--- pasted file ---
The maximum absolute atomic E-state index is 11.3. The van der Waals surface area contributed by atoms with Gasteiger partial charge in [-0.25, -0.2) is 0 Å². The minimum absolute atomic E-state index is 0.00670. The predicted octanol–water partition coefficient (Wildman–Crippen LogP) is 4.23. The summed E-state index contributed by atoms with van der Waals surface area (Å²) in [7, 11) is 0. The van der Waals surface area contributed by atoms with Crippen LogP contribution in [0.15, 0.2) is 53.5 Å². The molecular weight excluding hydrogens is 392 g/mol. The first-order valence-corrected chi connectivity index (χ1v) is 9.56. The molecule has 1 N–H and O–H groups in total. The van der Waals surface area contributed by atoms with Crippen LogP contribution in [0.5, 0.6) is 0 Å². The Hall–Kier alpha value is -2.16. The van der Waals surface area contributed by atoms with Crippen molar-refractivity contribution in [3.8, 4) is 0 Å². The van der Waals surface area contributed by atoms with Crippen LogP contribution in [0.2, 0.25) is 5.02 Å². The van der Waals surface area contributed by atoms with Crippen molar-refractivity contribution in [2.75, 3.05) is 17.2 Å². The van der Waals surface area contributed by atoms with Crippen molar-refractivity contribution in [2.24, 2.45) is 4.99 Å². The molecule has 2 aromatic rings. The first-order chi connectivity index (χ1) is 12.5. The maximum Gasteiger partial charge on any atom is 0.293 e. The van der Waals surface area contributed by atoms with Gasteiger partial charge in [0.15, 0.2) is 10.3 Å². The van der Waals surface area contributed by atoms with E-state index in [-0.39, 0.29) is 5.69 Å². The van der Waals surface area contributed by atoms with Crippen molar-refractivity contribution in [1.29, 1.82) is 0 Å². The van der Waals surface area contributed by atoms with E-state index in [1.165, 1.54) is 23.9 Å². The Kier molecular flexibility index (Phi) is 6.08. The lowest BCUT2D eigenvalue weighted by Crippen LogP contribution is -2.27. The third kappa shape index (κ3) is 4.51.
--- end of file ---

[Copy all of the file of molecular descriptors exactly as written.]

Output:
The maximum absolute atomic E-state index is 11.3. The van der Waals surface area contributed by atoms with Gasteiger partial charge in [-0.25, -0.2) is 0 Å². The minimum absolute atomic E-state index is 0.00670. The predicted octanol–water partition coefficient (Wildman–Crippen LogP) is 4.23. The summed E-state index contributed by atoms with van der Waals surface area (Å²) in [7, 11) is 0. The van der Waals surface area contributed by atoms with Crippen LogP contribution in [0.15, 0.2) is 53.5 Å². The molecular weight excluding hydrogens is 392 g/mol. The first-order valence-corrected chi connectivity index (χ1v) is 9.56. The molecule has 1 N–H and O–H groups in total. The van der Waals surface area contributed by atoms with Crippen LogP contribution in [0.5, 0.6) is 0 Å². The Hall–Kier alpha value is -2.16. The van der Waals surface area contributed by atoms with Crippen molar-refractivity contribution in [3.8, 4) is 0 Å². The van der Waals surface area contributed by atoms with Crippen LogP contribution in [0.2, 0.25) is 5.02 Å². The van der Waals surface area contributed by atoms with Crippen molar-refractivity contribution in [2.75, 3.05) is 17.2 Å². The van der Waals surface area contributed by atoms with Crippen molar-refractivity contribution in [2.24, 2.45) is 4.99 Å². The molecule has 2 aromatic rings. The first-order chi connectivity index (χ1) is 12.5. The maximum Gasteiger partial charge on any atom is 0.293 e. The van der Waals surface area contributed by atoms with Gasteiger partial charge in [0.15, 0.2) is 10.3 Å². The van der Waals surface area contributed by atoms with E-state index in [-0.39, 0.29) is 5.69 Å². The van der Waals surface area contributed by atoms with Crippen molar-refractivity contribution in [1.29, 1.82) is 0 Å². The van der Waals surface area contributed by atoms with E-state index in [1.165, 1.54) is 23.9 Å². The Kier molecular flexibility index (Phi) is 6.08. The lowest BCUT2D eigenvalue weighted by Crippen LogP contribution is -2.27. The third kappa shape index (κ3) is 4.51.